Among the Edain, the rules appear to be a bit less hard-and-fast, although the norm still appears to be for men to rise to leadership positions in preference to women. When we do see women take on leadership roles (be it formally or informally) this generally happens under extreme circumstances and as a last resort. So, in the “Silmarillion”, Haleth steps into the breach after her father and brother are killed and leads her people in a desperate last stand against the Orcs. Later, they take her as their chief, and become known to posterity as the “People of Haleth”. However, it’s clear that Haleth was an extraordinary woman facing extraordinary circumstances. Had things gone otherwise, her father would have remained the leader of their people, and he would most likely have been succeeded by Haleth’s twin brother regardless of whether or not he shared his sister’s charisma and leadership ability.

 In the “Lord of the Rings”, meanwhile, Theoden leaves Eowyn in charge of Edoras when he and his men depart for Helm’s Deep (and if it hadn’t been for the whole Dernhelm thing, she would have remained in charge while they rode to the aid of Minas Tirith). However, it takes Theoden a bit of prodding to even consider Eowyn as a potential leader (his initial response, when told that his people will trust only in a leader from the House of Eorl, is to say that “Eomer I cannot spare, nor would he stay (…) and he is the last of that House”.) Although we should probably cut the old king some slack given that he’s just woken up from his Wormtongue-induced stupor, this still suggests that the idea of leaving a woman in charge is something very much out of the ordinary in Rohan, and that Eowyn has not previously crossed his mind as a potential ruler. This begs the question of what would have happened had Theoden and Eomer both been killed at the Battle of Pelennor Fields. Would Eowyn’s temporary role as caretaker-leader have been made permanent (at least until she had a son to succeed her), or would they have gone back up the family tree looking for the nearest male heir?

 Even if Eowyn would in the end have been deemed capable of ruling the Rohirrin (either permanently or on a temporary basis until she had an of-age son to succeed her), she would have been very much an exception as a female ruler amongst the Edain. As I’ve discussed before on a couple of occasions, Numenor was a rare exception – there, women were not only permitted to succeed to the throne, but did so ahead of their younger brothers if they happened to be the oldest child. However, this custom was nor maintained in Numenor’s successor kingdoms of Gondor and Arnor. There is not a single female name among the rulers of either kingdom listed in the Appendices, nor indeed among the stewards of Gondor. If we ignore the precedent set by Numenor, the lack of female rulers amongst the Edain looks less surprising than it does among the Elves. After all, Mannish societies are based pretty clearly on those of medieval Europe, and it’s a matter of historical fact that those societies did not allow women to exercise leadership in their own right. In addition, Tolkien does not state (as he does with the Elves) that females have all the same abilities and are free to participate in the same activities as the males. However, the existence of Numenor definitely throws a spanner in the works, and there is still no real explanation for why the Numenoreans dropped the custom of allowing females to inherit the sceptre as soon as they made landfall back on Middle-earth.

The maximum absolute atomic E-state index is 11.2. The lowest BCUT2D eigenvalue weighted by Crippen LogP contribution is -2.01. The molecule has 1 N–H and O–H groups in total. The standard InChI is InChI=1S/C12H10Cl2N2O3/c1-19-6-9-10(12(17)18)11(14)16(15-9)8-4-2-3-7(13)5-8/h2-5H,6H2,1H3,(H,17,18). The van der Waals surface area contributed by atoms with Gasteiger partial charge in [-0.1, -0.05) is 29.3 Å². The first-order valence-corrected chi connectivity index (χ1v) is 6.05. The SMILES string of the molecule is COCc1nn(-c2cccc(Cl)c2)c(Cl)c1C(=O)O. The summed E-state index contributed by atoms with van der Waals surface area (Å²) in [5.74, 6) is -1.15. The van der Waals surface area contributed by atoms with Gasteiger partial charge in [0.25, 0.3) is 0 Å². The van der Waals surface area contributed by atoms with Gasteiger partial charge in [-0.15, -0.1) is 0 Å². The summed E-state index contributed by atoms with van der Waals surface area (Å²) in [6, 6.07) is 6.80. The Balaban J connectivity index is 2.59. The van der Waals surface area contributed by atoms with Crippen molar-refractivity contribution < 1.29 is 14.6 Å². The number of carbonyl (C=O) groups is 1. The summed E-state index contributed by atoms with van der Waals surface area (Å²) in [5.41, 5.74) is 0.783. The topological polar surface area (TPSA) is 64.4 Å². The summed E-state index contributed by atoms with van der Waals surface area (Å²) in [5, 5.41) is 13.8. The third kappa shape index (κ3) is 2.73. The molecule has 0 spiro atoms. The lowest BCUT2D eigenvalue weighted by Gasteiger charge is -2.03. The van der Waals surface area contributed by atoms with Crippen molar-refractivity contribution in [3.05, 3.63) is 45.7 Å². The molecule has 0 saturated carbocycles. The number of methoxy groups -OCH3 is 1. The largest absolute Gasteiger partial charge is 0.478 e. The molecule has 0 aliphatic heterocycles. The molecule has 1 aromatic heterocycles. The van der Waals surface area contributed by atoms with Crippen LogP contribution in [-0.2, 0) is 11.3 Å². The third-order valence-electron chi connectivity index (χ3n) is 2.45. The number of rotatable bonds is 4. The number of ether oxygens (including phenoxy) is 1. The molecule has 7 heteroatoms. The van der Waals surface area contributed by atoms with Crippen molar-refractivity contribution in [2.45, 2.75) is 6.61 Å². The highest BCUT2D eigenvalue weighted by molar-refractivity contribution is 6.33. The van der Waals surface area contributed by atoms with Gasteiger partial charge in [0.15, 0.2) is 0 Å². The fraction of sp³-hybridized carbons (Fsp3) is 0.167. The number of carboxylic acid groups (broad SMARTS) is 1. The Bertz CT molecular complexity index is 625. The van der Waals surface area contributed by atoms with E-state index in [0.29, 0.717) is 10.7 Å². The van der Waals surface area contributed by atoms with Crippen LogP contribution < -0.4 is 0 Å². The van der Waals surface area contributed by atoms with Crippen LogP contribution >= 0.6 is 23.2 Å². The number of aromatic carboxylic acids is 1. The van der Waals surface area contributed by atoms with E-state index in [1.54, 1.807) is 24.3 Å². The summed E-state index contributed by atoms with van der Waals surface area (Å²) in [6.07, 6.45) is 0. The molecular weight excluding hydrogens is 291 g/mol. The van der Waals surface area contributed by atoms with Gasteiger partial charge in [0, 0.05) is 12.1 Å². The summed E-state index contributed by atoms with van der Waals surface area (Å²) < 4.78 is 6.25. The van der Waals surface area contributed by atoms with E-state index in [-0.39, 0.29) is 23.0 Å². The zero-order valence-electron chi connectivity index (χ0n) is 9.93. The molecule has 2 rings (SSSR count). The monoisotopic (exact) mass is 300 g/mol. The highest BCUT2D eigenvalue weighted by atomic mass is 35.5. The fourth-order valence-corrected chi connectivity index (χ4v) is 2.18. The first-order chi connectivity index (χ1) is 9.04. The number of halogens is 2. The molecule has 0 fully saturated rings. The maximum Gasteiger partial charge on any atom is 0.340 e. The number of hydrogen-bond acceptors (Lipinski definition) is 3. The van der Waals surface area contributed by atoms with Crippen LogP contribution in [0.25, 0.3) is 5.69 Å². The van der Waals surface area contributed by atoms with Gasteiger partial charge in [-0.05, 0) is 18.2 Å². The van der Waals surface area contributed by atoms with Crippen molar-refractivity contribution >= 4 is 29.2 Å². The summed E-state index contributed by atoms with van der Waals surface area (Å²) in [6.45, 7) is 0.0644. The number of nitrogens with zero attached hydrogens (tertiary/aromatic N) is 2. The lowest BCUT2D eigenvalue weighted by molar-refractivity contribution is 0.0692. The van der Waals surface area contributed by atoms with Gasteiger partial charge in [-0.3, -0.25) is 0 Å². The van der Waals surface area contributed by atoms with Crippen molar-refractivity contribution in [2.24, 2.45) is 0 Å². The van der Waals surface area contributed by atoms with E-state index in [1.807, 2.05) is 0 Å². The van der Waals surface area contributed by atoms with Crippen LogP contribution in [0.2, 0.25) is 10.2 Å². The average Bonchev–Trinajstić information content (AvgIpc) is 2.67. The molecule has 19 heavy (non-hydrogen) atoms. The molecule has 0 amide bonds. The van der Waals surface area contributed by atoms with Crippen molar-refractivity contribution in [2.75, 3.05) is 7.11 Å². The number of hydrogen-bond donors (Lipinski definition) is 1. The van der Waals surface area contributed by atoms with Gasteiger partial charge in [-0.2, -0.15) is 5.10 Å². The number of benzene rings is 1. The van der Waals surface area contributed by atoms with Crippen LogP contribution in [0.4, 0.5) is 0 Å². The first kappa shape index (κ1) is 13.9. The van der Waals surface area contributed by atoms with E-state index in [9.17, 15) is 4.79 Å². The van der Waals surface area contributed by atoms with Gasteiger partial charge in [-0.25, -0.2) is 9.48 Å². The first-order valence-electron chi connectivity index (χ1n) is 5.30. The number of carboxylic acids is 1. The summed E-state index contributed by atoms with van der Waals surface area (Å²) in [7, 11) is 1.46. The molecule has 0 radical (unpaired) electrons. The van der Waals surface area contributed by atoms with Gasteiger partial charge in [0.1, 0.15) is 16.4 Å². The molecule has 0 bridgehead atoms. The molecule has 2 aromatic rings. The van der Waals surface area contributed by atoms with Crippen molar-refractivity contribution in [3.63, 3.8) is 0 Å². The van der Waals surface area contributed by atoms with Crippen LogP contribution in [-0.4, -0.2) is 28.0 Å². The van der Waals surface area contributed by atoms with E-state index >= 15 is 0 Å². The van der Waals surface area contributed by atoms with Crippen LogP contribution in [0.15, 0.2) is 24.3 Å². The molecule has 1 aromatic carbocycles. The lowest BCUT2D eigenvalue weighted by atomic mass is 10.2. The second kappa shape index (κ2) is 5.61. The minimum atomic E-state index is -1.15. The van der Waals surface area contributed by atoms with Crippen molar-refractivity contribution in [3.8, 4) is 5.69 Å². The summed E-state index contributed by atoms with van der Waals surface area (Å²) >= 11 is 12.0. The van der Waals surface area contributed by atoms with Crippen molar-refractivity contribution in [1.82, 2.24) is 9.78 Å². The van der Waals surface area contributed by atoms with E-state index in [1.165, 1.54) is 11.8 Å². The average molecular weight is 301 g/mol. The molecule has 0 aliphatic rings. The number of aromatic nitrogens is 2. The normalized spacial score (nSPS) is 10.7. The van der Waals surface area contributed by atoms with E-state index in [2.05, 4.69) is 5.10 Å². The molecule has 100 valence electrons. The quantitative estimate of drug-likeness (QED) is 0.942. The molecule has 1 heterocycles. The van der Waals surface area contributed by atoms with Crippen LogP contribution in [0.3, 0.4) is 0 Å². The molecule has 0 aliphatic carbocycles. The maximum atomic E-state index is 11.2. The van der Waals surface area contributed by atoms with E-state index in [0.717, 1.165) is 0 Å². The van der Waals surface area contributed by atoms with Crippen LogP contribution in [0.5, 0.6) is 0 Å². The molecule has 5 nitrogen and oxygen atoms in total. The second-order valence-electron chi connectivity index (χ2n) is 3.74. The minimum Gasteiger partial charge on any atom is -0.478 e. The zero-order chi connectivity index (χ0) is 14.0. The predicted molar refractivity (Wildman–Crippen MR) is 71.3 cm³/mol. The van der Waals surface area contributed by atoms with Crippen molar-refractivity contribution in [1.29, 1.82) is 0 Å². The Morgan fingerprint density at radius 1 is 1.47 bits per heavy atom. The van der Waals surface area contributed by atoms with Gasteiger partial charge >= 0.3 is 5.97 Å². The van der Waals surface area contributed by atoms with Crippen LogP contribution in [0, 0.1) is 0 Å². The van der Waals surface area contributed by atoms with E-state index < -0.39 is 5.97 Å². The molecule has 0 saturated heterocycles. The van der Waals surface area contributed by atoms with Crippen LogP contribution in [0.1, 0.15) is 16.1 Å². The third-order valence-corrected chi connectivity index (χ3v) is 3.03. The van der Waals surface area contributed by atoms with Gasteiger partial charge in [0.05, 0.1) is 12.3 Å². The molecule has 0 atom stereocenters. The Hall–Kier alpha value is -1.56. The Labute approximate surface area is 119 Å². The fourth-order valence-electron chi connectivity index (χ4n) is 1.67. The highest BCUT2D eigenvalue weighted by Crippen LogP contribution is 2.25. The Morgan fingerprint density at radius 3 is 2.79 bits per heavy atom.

Finally, we have the Hobbits (it’s been a while since I wrote about them!) They are an interesting case owing to their very hands-off form of government and the appearance of a couple of distinctly larger-than-life females amongst their ranks. Tolkien made it clear in his letters that female hobbits acted as co-heads (and on occasion as sole heads) of families – which is clearly important, given that hobbit society is essentially structured around families. We also have a couple of examples of how this worked in practice – Smeagol’s grandmother was obviously the authority figure within her little clan, while Lobelia Sackville-Baggins and Lalia Took also loom large within their respective families. At the same time, however, the few formal authority figures who do appear to exist in the Shire (the Took, the Mayor of Michel Delving, the Master of Buckland) are all male, and there’s no evidence that it’s ever been otherwise. Furthermore, it’s not at all clear that all hobbit women exercise a great deal of power within their families – for every Smeagol’s grandmother or Lobelia, it seems there’s a Mrs Maggot (confined to domestic duty while her husband deals with weighty matters such as Black Riders and mushroom thieves) or a Mrs Cotton, who has nothing to say as her husband and sons debate how to take back the Shire from Sharkey’s men. In short, what we have here is a variation of the old idea that while men are in charge of the outside world, women are the bosses at home. (Though it’s possible that this translates into more real power in the Shire – where government is limited and authority within the family carries real weight – than it does in our world, where the ability to nag one’s husband over dinner is a poor substitute for real political and economic power).